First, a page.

It’s certainly been a wild ride for stocks in 2020. Barely past the halfway point, the year has already brought the worst pandemic to hit the US in over 100 years, an unprecedented government-induced recession as much of the country was locked down, some stomach-churning market volatility, and massive, unprecedented stimulus from policymakers totaling several trillion dollars—that’s trillion with a “t”.
The dizzying volatility began in late February with the fastest-ever bear market decline (going back to the inception of the Dow Industrials in 1896). It took just 19 trading days for the Dow to close more than 20% below its record high (February 19 through March 12). The S&P 500 Index fell 20% during the first quarter, one of the worst starts to a year ever.
After the March 23 low in the S&P 500, the record breaking continued as the S&P 500 staged its best 50-day rally since the inception of the S&P 500 more than 60 years ago. The strong snapback led to a 20% second quarter gain, the best for the index since the fourth quarter of 1998, and brought the S&P 500 to within 3% of a positive year as of June 30 based on total return.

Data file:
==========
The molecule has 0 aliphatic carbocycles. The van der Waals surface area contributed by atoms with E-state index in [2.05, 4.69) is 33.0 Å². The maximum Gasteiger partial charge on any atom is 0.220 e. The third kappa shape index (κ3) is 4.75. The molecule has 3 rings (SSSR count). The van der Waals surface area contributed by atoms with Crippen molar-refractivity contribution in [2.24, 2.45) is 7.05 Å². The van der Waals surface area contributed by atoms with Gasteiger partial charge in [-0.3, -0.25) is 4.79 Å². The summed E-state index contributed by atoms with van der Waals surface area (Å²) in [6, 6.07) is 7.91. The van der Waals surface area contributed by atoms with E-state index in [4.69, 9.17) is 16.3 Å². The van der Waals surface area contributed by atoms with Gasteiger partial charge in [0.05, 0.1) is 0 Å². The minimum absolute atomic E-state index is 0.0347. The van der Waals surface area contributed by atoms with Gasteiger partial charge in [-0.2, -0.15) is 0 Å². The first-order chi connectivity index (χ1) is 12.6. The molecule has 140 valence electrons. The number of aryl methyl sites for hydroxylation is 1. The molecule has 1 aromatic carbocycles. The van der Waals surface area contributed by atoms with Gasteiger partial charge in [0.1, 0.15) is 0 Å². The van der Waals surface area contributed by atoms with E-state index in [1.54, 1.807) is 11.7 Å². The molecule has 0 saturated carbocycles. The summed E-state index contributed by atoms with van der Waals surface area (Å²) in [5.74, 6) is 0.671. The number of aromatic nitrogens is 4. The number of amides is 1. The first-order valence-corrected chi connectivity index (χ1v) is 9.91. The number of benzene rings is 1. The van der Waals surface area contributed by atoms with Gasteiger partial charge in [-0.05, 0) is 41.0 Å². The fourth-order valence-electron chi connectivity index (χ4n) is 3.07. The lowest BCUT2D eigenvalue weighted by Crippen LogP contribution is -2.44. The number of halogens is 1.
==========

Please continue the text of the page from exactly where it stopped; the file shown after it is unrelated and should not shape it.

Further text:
Growth stocks led the way, as shown in the LPL Chart of the Day, continuing their decade-long run of nearly uninterrupted dominance over value stocks as the Russell 1000 Growth Index trounced its Value counterpart during the quarter.
“The dominance of growth stocks is one of the biggest stories for the market in 2020,” noted LPL Financial Equity Strategist Jeffrey Buchbinder. “Stronger balance sheets, better earnings, and favorable positioning for the work-from-home trend suggest this historic run for growth stocks over the past decade may still have legs.”
The US continued its multi-year trend of outperforming non-US equity markets based on the MSCI EAFE and Emerging Market Indexes. And consistent with historical patterns coming off major market lows, smaller cap stocks outperformed their larger cap counterparts during the quarter.
Sector leadership looked similar to that of the last bull market from March 2009 through February 2020, with consumer discretionary and technology on top. These growth sectors are well positioned for the current environment, in our view, given the work-from-home trend and large allocation to internet retail within the consumer discretionary sector.
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